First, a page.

Tin Ceiling Tiles

Painted tin ceiling

Tin ceilings offer a way to add vintage charm to new and old homes alike. Take a closer look at these tiles and the care it takes to maintain them, and then decide if a tin ceiling could enhance your own home decor.

Choosing a Tin Ceiling

Tin ceiling tiles are a type of ceiling covering associated with Victorian interior design. These tiles were beautifully embossed by pressing pieces of tin in a die to form intricate patterns that mimicked the more expensive plaster ceilings of the upper class. The results were quite beautiful, and the tiles quickly rose to popularity at the turn of the century.

Today, designers and home owners alike are rediscovering these decorating treasures and incorporating them into their decor. There are a number of patterns to choose from, and the style chosen usually depends on the type of house you have, as well as the appearance you wish to create.

Historical

Creating an accurate depiction of a specific interior design period is often futile unless you live in a historic home. For homeowners with historic homes, there are many decorative ceiling tiles from which to choose.

While there are many patterns on the market that imitate the original panels, there are also companies who make tin ceiling tiles from the original dies used to create the panels. If you seek a truly historic feel, research the age of your home and match it to one of the patterns available during that time period. If the home already has part of a tin ceiling installed, you may also be able to find replacement tiles once the age of your house is determined.

Farmhouse

People who like the appearance of farmhouses often associate tin ceilings with this style of house. Although it was unusual to have a tin ceiling in a farmhouse, adding a tin ceiling can still be a worthwhile addition to the space. In this case, a painted ceiling panel would be an excellent, subtle option for the space.

Contemporary

Tin ceiling panels can enhance the appearance of stainless steel appliances and other contemporary items. In this case, care must be taken to choose a panel that will complement the more modern items in the room.

Selecting the Right Pattern

Geometric embossed ceiling tiles

There are hundreds of patterns to choose from when picking out your tin ceiling. In general,

  • A more ornate panel should be paired with an ornate room.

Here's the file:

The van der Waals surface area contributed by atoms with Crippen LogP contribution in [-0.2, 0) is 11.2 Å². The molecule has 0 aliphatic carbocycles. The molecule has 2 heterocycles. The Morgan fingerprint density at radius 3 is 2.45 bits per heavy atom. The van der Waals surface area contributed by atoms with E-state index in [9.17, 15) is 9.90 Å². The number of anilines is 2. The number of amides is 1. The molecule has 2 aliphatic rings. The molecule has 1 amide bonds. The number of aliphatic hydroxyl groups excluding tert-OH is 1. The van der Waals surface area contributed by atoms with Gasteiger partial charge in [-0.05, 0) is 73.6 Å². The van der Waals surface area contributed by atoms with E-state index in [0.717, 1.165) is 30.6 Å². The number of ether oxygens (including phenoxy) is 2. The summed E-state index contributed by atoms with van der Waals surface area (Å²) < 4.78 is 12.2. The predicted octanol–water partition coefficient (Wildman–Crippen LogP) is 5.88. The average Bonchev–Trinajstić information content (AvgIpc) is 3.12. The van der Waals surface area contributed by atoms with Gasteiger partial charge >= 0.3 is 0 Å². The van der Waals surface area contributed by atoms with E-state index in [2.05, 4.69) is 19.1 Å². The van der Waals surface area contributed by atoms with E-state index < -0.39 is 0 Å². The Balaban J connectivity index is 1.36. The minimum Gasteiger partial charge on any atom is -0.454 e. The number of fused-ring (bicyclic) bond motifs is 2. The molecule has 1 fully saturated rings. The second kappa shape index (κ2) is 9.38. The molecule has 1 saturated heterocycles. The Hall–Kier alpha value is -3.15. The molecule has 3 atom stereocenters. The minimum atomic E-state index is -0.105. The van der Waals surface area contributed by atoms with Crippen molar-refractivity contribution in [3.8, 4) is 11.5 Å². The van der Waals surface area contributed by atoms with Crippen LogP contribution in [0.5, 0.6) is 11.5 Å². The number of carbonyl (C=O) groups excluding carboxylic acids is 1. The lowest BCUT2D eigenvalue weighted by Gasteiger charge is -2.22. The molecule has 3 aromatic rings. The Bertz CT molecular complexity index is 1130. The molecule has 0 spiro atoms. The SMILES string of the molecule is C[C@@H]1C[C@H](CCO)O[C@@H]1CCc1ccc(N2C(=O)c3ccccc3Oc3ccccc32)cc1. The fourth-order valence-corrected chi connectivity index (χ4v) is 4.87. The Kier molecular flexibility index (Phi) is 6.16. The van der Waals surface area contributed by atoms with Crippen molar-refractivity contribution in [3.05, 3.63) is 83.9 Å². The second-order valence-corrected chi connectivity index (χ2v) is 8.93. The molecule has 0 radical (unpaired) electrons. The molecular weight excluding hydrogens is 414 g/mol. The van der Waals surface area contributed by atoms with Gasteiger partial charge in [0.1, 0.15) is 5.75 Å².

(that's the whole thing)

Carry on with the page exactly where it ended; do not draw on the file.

• Panels with cleaner lines should be saved for more utilitarian rooms.
  • Consider whether or not the pattern you are choosing is strongly associated with a particular historical period. Geometric shapes, for example, are often associated with Art Deco style interior design and may not be appropriate in a room with standard Victorian decor.

If you have a historic home with some tin ceiling tiles still intact, you may be able to match the existing pattern. Even if the company that manufactured your particular pattern no longer exists, the pattern may have been bought by another company. It is common for formerly popular patterns to be reissued for the purpose of home restoration.

Types of Tin Ceiling Tile Finishes

There are three main tin ceiling tile finishes.

Painted

Painted ceiling tiles have the most authentic finish. They can be painted with several colors to mimic ornate plaster ceilings, or they can be monochromatic. In many cases, paint was added to prevent rust, not for any particular design purpose.

Copper

Copper remains a popular metal for kitchen use. Copper makes the most expensive ceiling tiles. They must be carefully sealed if their original color is to be maintained.

Exposed

Exposed ceiling tiles are covered with a thin coat of sealant to preserve the original color of the metal. The polyurethane coating also helps during cleaning.

Cleaning Your Tin Ceiling

Cleaning a tin ceiling can be a difficult job since the metal is fragile and can easily be dented by rigorous cleaning. For this reason, regular cleanings are essential to prevent build up which is almost impossible to remove.

If your ceiling is newly installed, you may only need a soft, dry cloth to clean each panel. An air gun can remove dust in crevices or on particularly ornate panels. Schedule this cleaning with the rest of your dusting and be sure to use a sturdy ladder to reach areas that are above appliances or cabinets.

For ceiling tiles that are located in the kitchen, a dry cloth may not be enough. In this case, you should contact the manufacturer for recommendations for cleaning products to clean your ceiling. Be sure to test the cleaner on a scrap piece of ceiling panel to make sure there is no staining.

Is This the Right Ceiling for You?

Antique tin ceiling tile painted to look like plaster

A tin ceiling can be a beautiful addition to a home, but it does require more care than a modern plaster ceiling.

Regular cleaning is essential, and the panels must be examined for corrosion. If you'd rather not spend time carefully cleaning your ceiling, you may want to consider a different ceiling finish. However, tin tiles are well worth the effort it takes to maintain them if you're able to put in the work to keep them looking fabulous.

Tin Ceiling Tiles